The Problem with Punishment: Restorative Justice and Equity in School Discipline

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On April 12, 2018, at John Witherspoon Middle School, Dr. Anne Gregory of Rutgers University shared her research on restorative justice.  Restorative justice is an alternative method of treating students who are perceived to be defiant, disrespectful, and insubordinate. Instead of punishment in the form of suspension, restorative justice focuses on social and emotional learning as an attempt to improve and correct student behavior.  Rather than “exiling” a student through suspension, restorative justice helps students understand their thoughts and behavior, the harm it may cost others, and the healing that’s necessary to remain in school and to learn. The students confront their mistakes, are held accountable and are more likely to remain in school to graduate.

Dr. Gregory shared data showing that students with repeated suspensions are 20% less likely to graduate from high school or go to college and 3 times more likely to get in trouble with the police. Traditional disciplinary methods involving suspension and other punitive measures tend to support the “school to prison pipeline.”

The two groups most at risk for repeated school suspension are Black males and students with disabilities, both male and female.  In one study, teachers were asked to observe a video of a preschool class and determine which children were more likely become troublemakers.  The teachers wore glasses with eye-tracking software, allowing researchers to track eye movements.  The study showed that the observers tracked Black children more than White children, even though no disruptive behavior was demonstrated by any of the children. The experiment revealed implicit racial bias on the part of the teacher/observers.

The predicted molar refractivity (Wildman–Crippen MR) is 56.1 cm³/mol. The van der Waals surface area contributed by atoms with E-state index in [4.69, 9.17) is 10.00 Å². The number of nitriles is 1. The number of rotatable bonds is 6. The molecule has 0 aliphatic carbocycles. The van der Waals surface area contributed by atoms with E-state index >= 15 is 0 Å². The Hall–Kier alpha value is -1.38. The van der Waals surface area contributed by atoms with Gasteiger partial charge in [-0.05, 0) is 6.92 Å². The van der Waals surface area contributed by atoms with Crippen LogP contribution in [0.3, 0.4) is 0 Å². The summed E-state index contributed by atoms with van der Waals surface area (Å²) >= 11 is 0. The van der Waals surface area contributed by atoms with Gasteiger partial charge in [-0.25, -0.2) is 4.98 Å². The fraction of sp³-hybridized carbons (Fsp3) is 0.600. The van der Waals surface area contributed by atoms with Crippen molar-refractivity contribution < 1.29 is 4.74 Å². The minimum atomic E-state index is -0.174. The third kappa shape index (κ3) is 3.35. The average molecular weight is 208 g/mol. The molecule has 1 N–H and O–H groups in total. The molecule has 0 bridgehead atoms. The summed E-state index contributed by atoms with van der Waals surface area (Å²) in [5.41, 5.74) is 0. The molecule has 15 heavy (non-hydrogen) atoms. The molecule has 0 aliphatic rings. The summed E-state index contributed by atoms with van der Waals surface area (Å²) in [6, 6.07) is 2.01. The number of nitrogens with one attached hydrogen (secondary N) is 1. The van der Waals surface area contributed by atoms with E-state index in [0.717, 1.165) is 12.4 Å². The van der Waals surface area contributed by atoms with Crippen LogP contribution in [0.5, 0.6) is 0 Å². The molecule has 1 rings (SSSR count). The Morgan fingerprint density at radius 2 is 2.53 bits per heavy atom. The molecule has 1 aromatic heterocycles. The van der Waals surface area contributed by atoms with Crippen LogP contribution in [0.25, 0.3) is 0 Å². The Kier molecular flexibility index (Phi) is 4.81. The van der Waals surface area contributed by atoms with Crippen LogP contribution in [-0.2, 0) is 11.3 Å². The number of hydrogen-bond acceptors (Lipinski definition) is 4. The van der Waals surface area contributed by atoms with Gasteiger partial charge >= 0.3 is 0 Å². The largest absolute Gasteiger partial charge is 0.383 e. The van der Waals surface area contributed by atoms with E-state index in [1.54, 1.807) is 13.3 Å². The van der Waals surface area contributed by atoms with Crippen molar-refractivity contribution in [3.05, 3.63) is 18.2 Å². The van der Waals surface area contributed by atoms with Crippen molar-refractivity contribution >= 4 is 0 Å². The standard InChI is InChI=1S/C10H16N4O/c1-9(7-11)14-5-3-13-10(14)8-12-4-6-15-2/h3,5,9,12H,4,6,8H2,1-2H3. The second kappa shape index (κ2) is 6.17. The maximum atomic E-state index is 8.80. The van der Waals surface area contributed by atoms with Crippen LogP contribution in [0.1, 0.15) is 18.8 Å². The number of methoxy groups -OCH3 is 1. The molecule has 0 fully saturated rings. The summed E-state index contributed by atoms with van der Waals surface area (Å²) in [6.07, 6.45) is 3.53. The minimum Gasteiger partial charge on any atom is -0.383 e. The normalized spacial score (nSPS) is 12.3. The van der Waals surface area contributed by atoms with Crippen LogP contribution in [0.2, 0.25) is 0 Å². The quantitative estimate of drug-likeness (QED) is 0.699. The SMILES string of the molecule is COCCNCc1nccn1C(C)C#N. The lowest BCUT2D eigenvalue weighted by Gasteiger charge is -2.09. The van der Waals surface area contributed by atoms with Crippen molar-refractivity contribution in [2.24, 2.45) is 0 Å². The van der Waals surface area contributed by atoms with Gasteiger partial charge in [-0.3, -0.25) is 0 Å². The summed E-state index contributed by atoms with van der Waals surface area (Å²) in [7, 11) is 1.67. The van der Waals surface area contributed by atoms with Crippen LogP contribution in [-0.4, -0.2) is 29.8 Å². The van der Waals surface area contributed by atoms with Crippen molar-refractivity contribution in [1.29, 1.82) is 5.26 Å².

There is evidence that restorative justice programs are helping students stay in school and become more active and engaged learners.  Developing social awareness, relationship skills, responsible decision-making, self-awareness (including implicit bias), and self-management (regulating emotions) for both staff and students are keys to the success of restorative justice.

Interventions involve Community Building Circles, where students and staff share vulnerabilities and have their voice heard. More intensive interventions involve restorative dialogue and re-entry circles. The goals are similar, to build trust and community, be supported emotionally and socially, make informed decisions, stay in the school system, and become better students.

Like all new initiatives, restorative justice programs have their problems. However, having committed leadership, staff training and prioritizing relationships over rules, and self-management over suspension are critical to success.

Reported by Eileen Sinett

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3 Comments on “The Problem with Punishment: Restorative Justice and Equity in School Discipline